As indicated by his work on the torque converter, in retirement Dr. Adcock was as active as ever. He served for a time as president of both the Texas Instruments Austin Retirees Club and of the Austin English Speaking Union. He was a member of the McDonald Observatory’s Visitors Council, and he and his wife, Sara, enjoyed the Austin Symphony and the Austin Lyric Opera. The couple loved to travel and made numerous trips, including tours of the British Isles and Ireland with groups from their church, the Episcopal Church of the Good Shepherd in Austin.

Dr. Adcock married Eleanor Goller in 1943. They had four children before Eleanor passed away. In December 1970, he married Sara McCoy Adcock, and they were living in Austin at the time of his death in 2003. Anyone who knew Willis would happily concur with the words of T.R. Reid, who in his classic book, The Chip: How Two Americans Invented the Microchip and Launched a Revolution, (Simon and Schuster, 1984, p. 11) described Willis Adcock as “a zesty sprite who talks a mile a minute and still can’t keep up with his racing train of thought.” Those of us who knew him best would agree: these were the marks of a brilliant mind within a very warm and lovable human being.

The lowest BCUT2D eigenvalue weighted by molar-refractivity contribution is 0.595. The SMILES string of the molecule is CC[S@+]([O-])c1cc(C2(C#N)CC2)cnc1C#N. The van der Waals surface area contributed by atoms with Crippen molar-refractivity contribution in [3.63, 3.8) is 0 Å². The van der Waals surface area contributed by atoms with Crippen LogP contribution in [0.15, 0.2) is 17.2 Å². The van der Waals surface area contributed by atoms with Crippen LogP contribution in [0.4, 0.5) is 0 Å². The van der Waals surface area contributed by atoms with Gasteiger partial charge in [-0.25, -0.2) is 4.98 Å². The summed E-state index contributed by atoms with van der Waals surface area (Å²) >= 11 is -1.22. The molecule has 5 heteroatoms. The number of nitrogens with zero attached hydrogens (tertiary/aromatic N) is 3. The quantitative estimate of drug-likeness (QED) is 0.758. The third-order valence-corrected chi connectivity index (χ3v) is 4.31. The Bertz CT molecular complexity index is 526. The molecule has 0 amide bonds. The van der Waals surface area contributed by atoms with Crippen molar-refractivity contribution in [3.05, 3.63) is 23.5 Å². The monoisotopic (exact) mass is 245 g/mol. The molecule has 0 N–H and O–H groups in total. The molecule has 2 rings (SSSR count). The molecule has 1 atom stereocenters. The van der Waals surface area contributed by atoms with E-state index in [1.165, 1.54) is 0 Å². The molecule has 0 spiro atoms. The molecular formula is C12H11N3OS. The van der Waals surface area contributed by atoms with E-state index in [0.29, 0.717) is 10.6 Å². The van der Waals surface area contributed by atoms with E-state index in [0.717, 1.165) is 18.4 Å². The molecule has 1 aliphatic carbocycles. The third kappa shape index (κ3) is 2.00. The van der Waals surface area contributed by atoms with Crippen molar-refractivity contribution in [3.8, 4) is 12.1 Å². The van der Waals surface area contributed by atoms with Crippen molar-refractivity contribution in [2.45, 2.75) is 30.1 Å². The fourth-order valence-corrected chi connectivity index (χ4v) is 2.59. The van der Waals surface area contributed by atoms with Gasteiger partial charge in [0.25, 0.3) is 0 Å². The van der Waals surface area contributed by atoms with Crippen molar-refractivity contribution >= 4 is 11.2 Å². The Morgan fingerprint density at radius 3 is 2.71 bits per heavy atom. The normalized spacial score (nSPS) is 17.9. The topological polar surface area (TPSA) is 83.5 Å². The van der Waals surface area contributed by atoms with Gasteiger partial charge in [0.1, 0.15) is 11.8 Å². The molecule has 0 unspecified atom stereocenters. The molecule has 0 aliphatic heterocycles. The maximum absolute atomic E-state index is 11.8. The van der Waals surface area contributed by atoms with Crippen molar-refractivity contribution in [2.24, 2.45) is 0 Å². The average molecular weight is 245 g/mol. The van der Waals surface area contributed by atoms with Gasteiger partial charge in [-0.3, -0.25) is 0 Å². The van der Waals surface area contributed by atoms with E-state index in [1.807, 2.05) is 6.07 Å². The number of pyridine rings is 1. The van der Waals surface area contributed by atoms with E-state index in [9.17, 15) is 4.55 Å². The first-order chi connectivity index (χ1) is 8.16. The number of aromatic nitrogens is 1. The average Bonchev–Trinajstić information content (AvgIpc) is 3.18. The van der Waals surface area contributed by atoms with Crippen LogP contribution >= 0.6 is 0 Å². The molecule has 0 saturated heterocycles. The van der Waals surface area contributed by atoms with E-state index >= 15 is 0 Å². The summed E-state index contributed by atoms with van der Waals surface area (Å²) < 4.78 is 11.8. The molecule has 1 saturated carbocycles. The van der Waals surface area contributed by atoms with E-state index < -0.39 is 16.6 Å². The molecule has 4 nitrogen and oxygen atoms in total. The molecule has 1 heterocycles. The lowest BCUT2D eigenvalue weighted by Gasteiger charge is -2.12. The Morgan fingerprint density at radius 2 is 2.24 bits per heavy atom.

<signed>

Larry R. Faulkner, President
The University of Texas at Austin



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Sue Alexander Greninger, Secretary
The General Faculty




This memorial resolution was prepared by a special committee consisting of Professors Sanjay Banerjee (chair), Earl Swartzlander, and David Beer.